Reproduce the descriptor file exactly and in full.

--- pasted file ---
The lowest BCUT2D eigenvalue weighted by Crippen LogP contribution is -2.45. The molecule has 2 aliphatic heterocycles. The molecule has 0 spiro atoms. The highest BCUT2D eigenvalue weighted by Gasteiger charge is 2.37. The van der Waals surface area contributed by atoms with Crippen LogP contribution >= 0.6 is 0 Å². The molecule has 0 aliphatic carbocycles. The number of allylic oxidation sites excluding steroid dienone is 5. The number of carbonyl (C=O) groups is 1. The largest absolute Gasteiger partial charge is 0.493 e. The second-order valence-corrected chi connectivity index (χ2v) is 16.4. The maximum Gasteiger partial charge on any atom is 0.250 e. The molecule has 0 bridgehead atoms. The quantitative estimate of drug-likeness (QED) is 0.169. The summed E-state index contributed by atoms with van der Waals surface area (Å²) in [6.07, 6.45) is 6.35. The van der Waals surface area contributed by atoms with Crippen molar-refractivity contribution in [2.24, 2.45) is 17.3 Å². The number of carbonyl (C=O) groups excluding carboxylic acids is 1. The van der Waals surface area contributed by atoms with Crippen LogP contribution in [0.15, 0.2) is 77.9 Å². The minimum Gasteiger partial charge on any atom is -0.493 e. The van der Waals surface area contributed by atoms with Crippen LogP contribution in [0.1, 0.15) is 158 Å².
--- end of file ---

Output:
The lowest BCUT2D eigenvalue weighted by Crippen LogP contribution is -2.45. The molecule has 2 aliphatic heterocycles. The molecule has 0 spiro atoms. The highest BCUT2D eigenvalue weighted by Gasteiger charge is 2.37. The van der Waals surface area contributed by atoms with Crippen LogP contribution >= 0.6 is 0 Å². The molecule has 0 aliphatic carbocycles. The number of allylic oxidation sites excluding steroid dienone is 5. The number of carbonyl (C=O) groups is 1. The largest absolute Gasteiger partial charge is 0.493 e. The second-order valence-corrected chi connectivity index (χ2v) is 16.4. The maximum Gasteiger partial charge on any atom is 0.250 e. The molecule has 0 bridgehead atoms. The quantitative estimate of drug-likeness (QED) is 0.169. The summed E-state index contributed by atoms with van der Waals surface area (Å²) in [6.07, 6.45) is 6.35. The van der Waals surface area contributed by atoms with Crippen molar-refractivity contribution in [2.24, 2.45) is 17.3 Å². The number of carbonyl (C=O) groups excluding carboxylic acids is 1. The van der Waals surface area contributed by atoms with Crippen LogP contribution in [0.15, 0.2) is 77.9 Å². The minimum Gasteiger partial charge on any atom is -0.493 e. The van der Waals surface area contributed by atoms with Crippen LogP contribution in [0.1, 0.15) is 158 Å².